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Alabama outpaces national job growth in December

MONTGOMERY – Alabama experienced a job growth rate of 2.2 percent from December 2017 to December 2018, according to the Alabama Department of Labor and Alabama Career Center System. This growth, representing an increase of 44,300 jobs, is the largest over-the-year percentage growth on record.

“We are ending 2018 with great economic news all around,” said Alabama Department of Labor Secretary Fitzgerald Washington. “To see this kind of record job growth is extraordinary. Alabama employers have added nearly 45,000 jobs over the past year—economists predicted that our economy would grow by 27,000 jobs. I’m happy to say that we more than exceeded their predictions.”

Nationally, the U.S. recorded an over-the-year job growth rate of 1.8 percent.

Alabama’s wage and salary employment again reached a record high for the fourth consecutive month, measuring 2,072,600 in December. Over the year, wage and salary employment increased 44,300 with gains in the professional and business services sector (+12,600), the manufacturing sector (+11,300) and the government sector (+5,000), among others.

Monthly gains were seen in the manufacturing sector (+3,000), the trade, transportation and utilities sector (+1,300), and the education and health services sector (+900), among others.

“Alabamians are earning more than ever before,” Washington added. “This month, we saw the highest average weekly earnings in history. This means more money in the pockets of working Alabamians, helping them to better provide for their families and grow the economy.”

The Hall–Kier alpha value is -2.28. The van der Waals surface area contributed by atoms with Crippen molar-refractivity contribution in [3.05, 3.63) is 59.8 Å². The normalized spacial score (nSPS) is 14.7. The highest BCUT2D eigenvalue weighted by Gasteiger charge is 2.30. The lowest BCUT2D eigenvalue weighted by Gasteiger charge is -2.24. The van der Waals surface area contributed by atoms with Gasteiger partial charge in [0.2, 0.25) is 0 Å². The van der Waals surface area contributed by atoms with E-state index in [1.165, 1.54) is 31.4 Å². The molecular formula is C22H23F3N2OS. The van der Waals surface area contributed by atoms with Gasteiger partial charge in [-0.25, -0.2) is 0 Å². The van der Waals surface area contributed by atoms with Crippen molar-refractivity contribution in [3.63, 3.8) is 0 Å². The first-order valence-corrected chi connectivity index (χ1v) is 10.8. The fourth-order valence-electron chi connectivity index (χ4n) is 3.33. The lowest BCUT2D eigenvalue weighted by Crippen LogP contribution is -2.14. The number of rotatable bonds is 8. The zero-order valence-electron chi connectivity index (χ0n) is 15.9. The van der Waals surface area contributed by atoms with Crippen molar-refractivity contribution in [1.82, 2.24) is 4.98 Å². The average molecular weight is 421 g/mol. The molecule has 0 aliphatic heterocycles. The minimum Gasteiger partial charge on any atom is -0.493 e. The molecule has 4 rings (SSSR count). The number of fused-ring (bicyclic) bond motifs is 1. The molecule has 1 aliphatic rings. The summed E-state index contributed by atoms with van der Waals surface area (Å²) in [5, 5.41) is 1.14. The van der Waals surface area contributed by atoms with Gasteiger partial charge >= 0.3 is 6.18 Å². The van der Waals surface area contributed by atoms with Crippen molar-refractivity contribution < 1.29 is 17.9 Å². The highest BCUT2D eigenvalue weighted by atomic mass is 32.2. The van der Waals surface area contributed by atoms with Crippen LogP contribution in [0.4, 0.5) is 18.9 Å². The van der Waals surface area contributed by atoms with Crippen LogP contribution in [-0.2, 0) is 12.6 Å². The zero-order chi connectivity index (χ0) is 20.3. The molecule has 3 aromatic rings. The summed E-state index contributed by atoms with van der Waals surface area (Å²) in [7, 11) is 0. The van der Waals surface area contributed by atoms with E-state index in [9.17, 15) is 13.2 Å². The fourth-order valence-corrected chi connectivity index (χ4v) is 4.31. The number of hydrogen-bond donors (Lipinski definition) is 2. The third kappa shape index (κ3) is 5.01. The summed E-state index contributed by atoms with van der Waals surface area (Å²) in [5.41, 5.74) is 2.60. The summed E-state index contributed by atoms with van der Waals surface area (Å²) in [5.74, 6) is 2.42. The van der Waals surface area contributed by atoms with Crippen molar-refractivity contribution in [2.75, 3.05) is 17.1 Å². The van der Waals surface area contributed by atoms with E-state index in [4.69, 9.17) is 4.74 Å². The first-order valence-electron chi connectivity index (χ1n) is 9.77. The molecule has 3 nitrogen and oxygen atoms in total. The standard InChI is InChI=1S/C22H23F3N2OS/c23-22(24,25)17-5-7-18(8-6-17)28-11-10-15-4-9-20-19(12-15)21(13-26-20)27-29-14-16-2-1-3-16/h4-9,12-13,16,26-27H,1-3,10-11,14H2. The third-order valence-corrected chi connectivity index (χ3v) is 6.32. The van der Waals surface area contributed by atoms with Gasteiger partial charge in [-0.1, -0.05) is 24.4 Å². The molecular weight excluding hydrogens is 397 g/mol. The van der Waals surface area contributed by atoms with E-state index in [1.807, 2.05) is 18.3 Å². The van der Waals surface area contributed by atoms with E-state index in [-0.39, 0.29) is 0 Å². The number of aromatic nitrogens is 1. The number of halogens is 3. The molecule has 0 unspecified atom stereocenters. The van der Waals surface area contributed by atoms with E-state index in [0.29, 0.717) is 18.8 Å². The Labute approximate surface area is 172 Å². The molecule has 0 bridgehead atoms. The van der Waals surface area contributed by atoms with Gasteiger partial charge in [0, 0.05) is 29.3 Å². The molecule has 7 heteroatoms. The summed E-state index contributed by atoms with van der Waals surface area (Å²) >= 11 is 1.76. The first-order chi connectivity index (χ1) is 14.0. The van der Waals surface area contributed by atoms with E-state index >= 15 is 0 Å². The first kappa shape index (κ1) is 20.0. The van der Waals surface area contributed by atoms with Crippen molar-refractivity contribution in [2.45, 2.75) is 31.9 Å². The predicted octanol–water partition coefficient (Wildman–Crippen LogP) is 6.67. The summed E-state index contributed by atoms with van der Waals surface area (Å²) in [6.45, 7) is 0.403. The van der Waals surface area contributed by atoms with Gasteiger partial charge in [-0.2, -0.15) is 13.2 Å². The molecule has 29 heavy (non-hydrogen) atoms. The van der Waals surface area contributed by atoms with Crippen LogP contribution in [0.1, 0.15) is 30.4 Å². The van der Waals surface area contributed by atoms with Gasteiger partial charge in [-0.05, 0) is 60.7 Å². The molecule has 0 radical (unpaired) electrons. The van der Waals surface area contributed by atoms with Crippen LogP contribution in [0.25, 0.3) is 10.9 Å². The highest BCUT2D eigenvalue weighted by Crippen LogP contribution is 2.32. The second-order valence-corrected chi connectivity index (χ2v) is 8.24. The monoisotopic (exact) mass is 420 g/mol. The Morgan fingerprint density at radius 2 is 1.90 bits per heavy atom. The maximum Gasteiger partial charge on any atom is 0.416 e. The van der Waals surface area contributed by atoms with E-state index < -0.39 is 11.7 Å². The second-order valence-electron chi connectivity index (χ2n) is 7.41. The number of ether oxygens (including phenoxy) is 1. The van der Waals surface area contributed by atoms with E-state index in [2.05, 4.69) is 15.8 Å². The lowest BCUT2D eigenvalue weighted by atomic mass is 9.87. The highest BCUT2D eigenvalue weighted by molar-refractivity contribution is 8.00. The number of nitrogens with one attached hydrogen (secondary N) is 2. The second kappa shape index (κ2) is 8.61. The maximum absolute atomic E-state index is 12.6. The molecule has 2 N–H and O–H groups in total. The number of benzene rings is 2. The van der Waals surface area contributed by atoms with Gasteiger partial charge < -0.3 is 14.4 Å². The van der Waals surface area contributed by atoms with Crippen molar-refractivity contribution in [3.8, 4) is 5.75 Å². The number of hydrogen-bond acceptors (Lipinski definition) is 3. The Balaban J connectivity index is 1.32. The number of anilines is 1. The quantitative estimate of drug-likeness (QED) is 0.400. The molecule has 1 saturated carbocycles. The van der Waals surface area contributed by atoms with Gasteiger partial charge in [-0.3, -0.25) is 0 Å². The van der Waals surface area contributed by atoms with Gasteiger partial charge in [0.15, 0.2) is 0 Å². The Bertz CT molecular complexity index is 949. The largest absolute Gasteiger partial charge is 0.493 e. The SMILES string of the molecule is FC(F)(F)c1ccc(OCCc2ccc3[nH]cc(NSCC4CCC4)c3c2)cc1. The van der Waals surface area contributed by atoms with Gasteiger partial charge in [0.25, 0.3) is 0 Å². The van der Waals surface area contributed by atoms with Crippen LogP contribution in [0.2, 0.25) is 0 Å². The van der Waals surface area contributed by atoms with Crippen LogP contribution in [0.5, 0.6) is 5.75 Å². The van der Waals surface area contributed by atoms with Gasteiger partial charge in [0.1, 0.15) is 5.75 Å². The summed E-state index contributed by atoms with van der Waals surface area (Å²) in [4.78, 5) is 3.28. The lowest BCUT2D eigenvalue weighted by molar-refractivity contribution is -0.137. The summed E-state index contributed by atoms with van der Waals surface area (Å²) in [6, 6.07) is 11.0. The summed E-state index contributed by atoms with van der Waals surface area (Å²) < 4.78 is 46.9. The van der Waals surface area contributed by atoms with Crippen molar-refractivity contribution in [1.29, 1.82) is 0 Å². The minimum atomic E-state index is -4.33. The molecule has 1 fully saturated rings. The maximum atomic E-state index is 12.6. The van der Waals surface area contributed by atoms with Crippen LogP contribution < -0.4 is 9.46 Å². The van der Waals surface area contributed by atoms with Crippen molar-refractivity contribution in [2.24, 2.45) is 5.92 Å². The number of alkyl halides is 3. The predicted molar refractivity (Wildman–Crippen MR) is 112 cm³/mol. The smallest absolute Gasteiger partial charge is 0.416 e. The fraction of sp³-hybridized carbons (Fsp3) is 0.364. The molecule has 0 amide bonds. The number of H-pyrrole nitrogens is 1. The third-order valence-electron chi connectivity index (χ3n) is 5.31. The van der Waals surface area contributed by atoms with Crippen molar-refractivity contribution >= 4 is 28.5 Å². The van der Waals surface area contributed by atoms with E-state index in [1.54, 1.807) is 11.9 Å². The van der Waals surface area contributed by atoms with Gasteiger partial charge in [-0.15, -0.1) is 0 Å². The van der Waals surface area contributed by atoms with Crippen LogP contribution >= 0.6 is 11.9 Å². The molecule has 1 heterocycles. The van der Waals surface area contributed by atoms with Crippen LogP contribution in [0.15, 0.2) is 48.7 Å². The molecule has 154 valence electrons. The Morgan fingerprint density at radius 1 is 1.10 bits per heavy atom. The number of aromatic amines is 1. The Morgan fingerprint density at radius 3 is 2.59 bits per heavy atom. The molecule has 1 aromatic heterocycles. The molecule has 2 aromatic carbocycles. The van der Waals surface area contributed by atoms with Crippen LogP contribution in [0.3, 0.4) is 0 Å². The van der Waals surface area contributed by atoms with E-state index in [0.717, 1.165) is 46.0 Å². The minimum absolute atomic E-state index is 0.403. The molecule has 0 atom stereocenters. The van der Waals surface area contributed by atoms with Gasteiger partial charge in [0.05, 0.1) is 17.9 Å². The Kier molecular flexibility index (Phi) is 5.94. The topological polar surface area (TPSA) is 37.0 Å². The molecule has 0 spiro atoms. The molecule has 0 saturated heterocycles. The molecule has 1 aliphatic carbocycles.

Average weekly earnings in Alabama reached their highest level ever in December, measuring $857.77. Earnings in four sub-sectors also reached record highs: goods producing saw average weekly earnings of about $1,054; manufacturing measured about $1,074; financial activities measured about $1,097; and professional and business services measured nearly $1,082.

Alabama’s preliminary, seasonally adjusted unemployment December rate is 3.9 percent—down from November’s rate of 4 percent—and slightly above December 2017’s rate of 3.8 percent. Seasonal adjustment refers to the U.S. Bureau of Labor Statistics’ practice of anticipating certain trends in the labor force, such as hiring during the holidays or the surge in the labor force when students graduate in the spring, and removing their effects to the civilian labor force. 

For seven consecutive months, the number of people counted as employed has reached record highs, with December’s count measuring about 2.13 million, which increased by nearly 2,300 since November, and an increase of about 49,000 compared to December 2017’s count of about 2.08 million. December’s rate represents about 86,000 unemployed persons, compared to nearly 87,800 in November and about 82,400 in December 2017.

Counties with the lowest unemployment rates are Shelby County at 2.5 percent and Cullman County at 2.9 percent. Madison, Marshall, Limestone and Elmore counties followed close behind with unemployment rates at 3 percent.  Counties with the highest unemployment rates are Wilcox County at 8.7 percent, Clarke County at 7.1 percent and Dallas County at 6.6 percent.

State of Alabama Unemployment Level and Rate | CONTRIBUTED

Major cities with the lowest unemployment rates are Homewood and Vestavia Hills at 2.3 percent; Madison, Alabaster, Hoover and Northport at 2.5 percent; and Daphne at 2.9 percent.  Major cities with the highest unemployment rates are Selma at 7.9 percent, Prichard at 6.3 percent and Bessemer at 4.8 percent.

The Current Population (CPS), or the household survey, is conducted by the Census Bureau and identifies members of the work force and measures how many people are working or looking for work. The establishment survey, which is conducted by the Bureau of Labor Statistics (BLS), a division of the U.S. Department of Labor, surveys employers to measure how many jobs are in the economy.  This is also referred to as wage and salary employment.

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